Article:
Mathematical Modelling as a tool to inform packaging design
Eli Gray-Stuart, Massey University, School of Engineering and Advanced Technology
Developing mathematical models is a great way to further our understanding of different systems and processes. At Massey University we use modelling to gain a better insight into packaging systems and how they can be improved. Mathematical modelling offers great flexibility and the potential to explore various permutations of a problem. This reduces the amount of time-intensive and costly experimental analysis required. Furthermore, a model allows us to visualise a range of parameters e.g. a temperature or moisture distribution in a food or packaging material, where experimentally it may only be feasible to take a limited number of physical measurements.
Our modelling work has covered many industrially relevant packaging applications; from the humble corrugated fibreboard box, which has been a main stay of packaging for decades, to work on “active packaging” which is still an emerging technology.
Modelling the thermal performance of corrugated fibreboard
Finite element model simulation for heat transfer through corrugated board, (left) temperature profile and (right) heat fluxes, the arrow size represents relative heat flux
With corrugated fibreboard, we are interested in how its thermal performance can be optimised. A board with high thermal resistance can increase cooling and freezing times. On the flip side, this can be advantageous by slowing product warming during breakdowns in the cold chain.
We developed a finite element model to predict the thermal resistance of corrugated board based on its geometry and the properties of the liners and medium paper. From this we were able to show how the majority of heat is transferred through the fluted medium. Such a model is useful from a design perspective as the thermal performance of new boards can be optimised to suit the application and give us a better indication of how a box will perform in the cold chain.
This heat transfer model has evolved and been adapted to examine moisture transfer in corrugated board to tackle another issue. In the supply chain the cyclical nature of the environment means the fibres in paper are in a continual state of flux as they absorb and desorb moisture. Over time this compromises the structural integrity of the box which can lead to failure and product losses. Modelling this mass transfer process is helping to increase our understanding of the phenomenon and is allowing us to explore ways to improve box performance through improvements to design and paper materials.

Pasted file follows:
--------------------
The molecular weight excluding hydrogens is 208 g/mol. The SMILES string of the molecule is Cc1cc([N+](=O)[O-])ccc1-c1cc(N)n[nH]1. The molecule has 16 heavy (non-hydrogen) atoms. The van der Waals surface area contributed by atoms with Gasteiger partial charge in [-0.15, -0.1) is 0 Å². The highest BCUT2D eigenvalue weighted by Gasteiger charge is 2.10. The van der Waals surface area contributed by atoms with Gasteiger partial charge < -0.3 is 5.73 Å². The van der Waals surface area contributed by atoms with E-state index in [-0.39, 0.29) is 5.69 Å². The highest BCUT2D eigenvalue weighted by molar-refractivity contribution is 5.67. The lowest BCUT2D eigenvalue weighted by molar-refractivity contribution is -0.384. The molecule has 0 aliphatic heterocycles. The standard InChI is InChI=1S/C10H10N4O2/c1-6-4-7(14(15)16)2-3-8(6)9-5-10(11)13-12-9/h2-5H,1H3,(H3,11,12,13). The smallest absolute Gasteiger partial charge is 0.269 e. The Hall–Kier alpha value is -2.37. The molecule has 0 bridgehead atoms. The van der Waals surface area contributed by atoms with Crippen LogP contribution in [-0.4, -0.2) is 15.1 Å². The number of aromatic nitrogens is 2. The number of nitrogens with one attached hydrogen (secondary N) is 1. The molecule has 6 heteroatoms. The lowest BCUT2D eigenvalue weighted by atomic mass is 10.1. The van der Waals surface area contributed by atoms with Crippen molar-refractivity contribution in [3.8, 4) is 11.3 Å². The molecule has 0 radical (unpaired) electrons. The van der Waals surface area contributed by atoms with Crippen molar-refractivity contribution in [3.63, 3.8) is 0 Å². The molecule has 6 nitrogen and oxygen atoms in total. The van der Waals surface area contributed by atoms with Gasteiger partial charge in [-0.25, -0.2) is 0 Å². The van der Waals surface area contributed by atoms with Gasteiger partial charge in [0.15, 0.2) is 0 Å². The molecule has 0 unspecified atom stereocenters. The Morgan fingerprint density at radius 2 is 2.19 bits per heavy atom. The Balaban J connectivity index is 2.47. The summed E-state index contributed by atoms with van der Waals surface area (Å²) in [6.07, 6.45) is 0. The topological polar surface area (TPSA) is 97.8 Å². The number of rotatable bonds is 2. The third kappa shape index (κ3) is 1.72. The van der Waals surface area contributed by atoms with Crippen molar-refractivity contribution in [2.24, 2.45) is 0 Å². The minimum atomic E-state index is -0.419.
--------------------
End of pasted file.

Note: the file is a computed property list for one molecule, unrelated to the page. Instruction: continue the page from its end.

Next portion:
Active packaging is an area of increasing focus globally. Of particular interest is the use of packaging systems which release natural volatile compounds into the product head space. The efficacy of this hinges on the knowledge of the minimum inhibitory concentration (MIC) of the volatiles required to prevent microbial growth and quantification of the interactions of the active agents with food and packaging components. Through modelling we can design active packaging systems that match these different rates to maintain the MIC of the volatiles in the package head space through the distribution chain. Limitations of modelling As a concluding remark, it is important that we are aware of the limitations of our models. George Box famously said “all models are wrong, some are useful”.
In the model development process, we endeavour to make sound assumptions and identify the variables which account for most of the variation in what we want to predict. By complementing modelling with comprehensive experimental validation we can advance our understanding and aid the improvement and development of packaging material and technologies.
Gray-Stuart E. M., Bronlund J. E., Robertson T.R., Navaranjan, N. Modelling of Heat Transfer through Corrugated Cardboard Packaging, Conference of Food Engineering, Omaha, NE, 7-9th April 2014.
Abdul Rahman, M. (2015) Measurement of Minimum inhibitory concentration (MIC) of individual and combinations of essential oil volatiles in food, PhD thesis, Massey University.
Utto W. (2008) Mathematical modelling of active packaging systems for horticultural products. PhD thesis, Massey University.